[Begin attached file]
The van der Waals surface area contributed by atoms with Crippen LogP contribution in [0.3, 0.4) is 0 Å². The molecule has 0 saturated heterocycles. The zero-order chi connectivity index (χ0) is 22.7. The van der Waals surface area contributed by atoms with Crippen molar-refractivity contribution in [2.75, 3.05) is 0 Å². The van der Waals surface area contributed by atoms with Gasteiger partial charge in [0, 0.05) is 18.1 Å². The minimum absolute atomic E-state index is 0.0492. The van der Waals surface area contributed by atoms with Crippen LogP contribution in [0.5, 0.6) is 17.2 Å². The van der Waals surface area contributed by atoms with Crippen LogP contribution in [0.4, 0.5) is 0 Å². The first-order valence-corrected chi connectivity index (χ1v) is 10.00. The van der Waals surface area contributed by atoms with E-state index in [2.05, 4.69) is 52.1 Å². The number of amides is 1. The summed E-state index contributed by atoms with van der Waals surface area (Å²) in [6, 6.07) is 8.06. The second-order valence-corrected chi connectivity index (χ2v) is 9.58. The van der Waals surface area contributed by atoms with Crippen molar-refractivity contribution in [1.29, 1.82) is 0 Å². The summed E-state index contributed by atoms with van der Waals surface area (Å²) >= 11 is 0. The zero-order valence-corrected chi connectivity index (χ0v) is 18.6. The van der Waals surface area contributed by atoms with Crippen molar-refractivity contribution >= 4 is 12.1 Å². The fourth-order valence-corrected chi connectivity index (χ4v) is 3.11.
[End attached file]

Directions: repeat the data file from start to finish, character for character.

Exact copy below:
The van der Waals surface area contributed by atoms with Crippen LogP contribution in [0.3, 0.4) is 0 Å². The molecule has 0 saturated heterocycles. The zero-order chi connectivity index (χ0) is 22.7. The van der Waals surface area contributed by atoms with Crippen molar-refractivity contribution in [2.75, 3.05) is 0 Å². The van der Waals surface area contributed by atoms with Gasteiger partial charge in [0, 0.05) is 18.1 Å². The minimum absolute atomic E-state index is 0.0492. The van der Waals surface area contributed by atoms with Crippen LogP contribution in [0.5, 0.6) is 17.2 Å². The van der Waals surface area contributed by atoms with Crippen LogP contribution in [0.4, 0.5) is 0 Å². The first-order valence-corrected chi connectivity index (χ1v) is 10.00. The van der Waals surface area contributed by atoms with E-state index in [2.05, 4.69) is 52.1 Å². The number of amides is 1. The summed E-state index contributed by atoms with van der Waals surface area (Å²) in [6, 6.07) is 8.06. The second-order valence-corrected chi connectivity index (χ2v) is 9.58. The van der Waals surface area contributed by atoms with Crippen molar-refractivity contribution in [1.29, 1.82) is 0 Å². The summed E-state index contributed by atoms with van der Waals surface area (Å²) >= 11 is 0. The zero-order valence-corrected chi connectivity index (χ0v) is 18.6. The van der Waals surface area contributed by atoms with Crippen molar-refractivity contribution >= 4 is 12.1 Å². The fourth-order valence-corrected chi connectivity index (χ4v) is 3.11.